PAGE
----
How stakeholders should work together to end open defecation.
Toilet block in Odisha, India. Photo: Andrea van der Kerk/IRC
Solving rural sanitation problems in India requires the involvement of multiple stakeholders. These include government, programme implementers, financing institutions, entrepreneurs and households. Understanding the roles, strengths and weaknesses of each stakeholder, how they interact and complement each other, is key to achieving India’s ambitious goal of ending open defecation by 2019.
As a follow-up to the Sanitation Innovation Accelerator, IRC, Ennovent and Ecociate Consultants commissioned a study to gain insights in the sanitation market in Bihar and Odisha, two states with relatively low levels of sanitation coverage: 29% and 43% respectively. The study was conducted over a period of 3 months (from January to March 2017) in two rural districts: one with a high population density and situated in a heavy clay silt agricultural plain (Samastipur district, Bihar) and the other with a low population density situated in a sandy tropical coast (Ganjam district, Odisha).
Achieving quality universal health coverage through better water, sanitation and hygiene services in health care facilities: A focus on Cambodia and Ethiopia. WHO, December 2017.
The WHO/UNICEF Global Action Plan for WASH in HCFs recognises that sustained improvements in WASH in Health Care Facilities require integration between quality of care efforts and WASH. To date, little evidence is available on how such integration occurs at country level.
To address this knowledge gap, WHO has conducted several in-depth situational analysis in countries that are undertaking actions to improve WASH in Health Care Facilities as part of their quality of care improvement efforts.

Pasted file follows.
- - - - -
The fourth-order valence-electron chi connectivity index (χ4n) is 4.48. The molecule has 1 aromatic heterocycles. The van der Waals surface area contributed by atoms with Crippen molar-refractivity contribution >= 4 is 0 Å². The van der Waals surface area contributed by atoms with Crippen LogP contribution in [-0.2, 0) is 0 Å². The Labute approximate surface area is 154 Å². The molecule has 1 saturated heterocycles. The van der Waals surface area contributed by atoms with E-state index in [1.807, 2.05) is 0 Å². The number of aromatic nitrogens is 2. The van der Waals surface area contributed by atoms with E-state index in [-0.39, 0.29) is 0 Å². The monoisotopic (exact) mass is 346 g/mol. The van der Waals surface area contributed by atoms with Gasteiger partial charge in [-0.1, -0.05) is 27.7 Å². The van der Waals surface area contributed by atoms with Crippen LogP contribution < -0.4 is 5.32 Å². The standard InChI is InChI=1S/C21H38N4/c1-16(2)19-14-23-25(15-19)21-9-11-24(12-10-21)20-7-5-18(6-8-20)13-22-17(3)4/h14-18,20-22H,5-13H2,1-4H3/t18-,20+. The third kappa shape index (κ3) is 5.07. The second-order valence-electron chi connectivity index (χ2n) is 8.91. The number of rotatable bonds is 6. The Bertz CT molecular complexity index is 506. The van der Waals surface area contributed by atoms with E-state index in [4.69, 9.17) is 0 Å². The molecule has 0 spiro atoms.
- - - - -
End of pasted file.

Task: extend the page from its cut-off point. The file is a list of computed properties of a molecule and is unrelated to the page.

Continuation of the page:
The purpose of the situation analyses was to capture mechanisms that “jointly support” WASH in HCF and quality of care improvements and also identify barriers and challenges to implementing and sustaining these improvements.
Webinar – Contribution of Community-Led Total Sanitation to Ending Open Defecation: Findings of a Desk Review, December 14, 2017.
On Wednesday, December 13, 2017, the USAID-funded Water, Sanitation and Hygiene Partnerships and Learning for Sustainability (WASHPaLS) Project held a webinar on the role of community-led total sanitation (CLTS) in helping to end open defecation.
WASHPaLS presented key findings from a desk review assessing the knowledge base on CLTS program performance. The findings and identified evidence gaps will inform the WASHPaLS research agenda for subsequent years of the project.
South Asian Conference on Sanitation (SACOSAN), a government led biennial convention held on a rotational basis in each SAARC country (Afghanistan, Bangladesh, Bhutan, India, Maldives, Nepal, Pakistan and Sri Lanka), provides a platform for interaction on sanitation.
SACOSAN VII will be held on 13-17 February 2018 in Pakistan, hosted by Ministry of Climate Change, Government of Pakistan.
The deadline for registration is 15 December 2017.
Below is an overview of the theme papers and country leads
For more information and updates go to: sacosan.com/
Posted in Campaigns and Events, Policy, Progress on Sanitation, South Asia
Tagged Afghanistan, Bangladesh, Bhutan, India, Maldives, Nepal, Pakistan, SACOSAN, SACOSAN VII, Sri Lanka
The USAID-funded Water, Sanitation and Hygiene Partnerships and Learning for Sustainability (WASHPaLS) Project invites you to a webinar examining how community-led total sanitation (CLTS) has contributed to the goal of ending open defecation.
WASHPaLS will present key findings from a desk review assessing the knowledge base on CLTS program performance. The findings and identified evidence gaps will inform the WASHPaLS research agenda for subsequent years of the project. Please view the invitation below for more information and to register.
Register and learn more: https://www.bigmarker.com/waterckm/WASHPaLs-review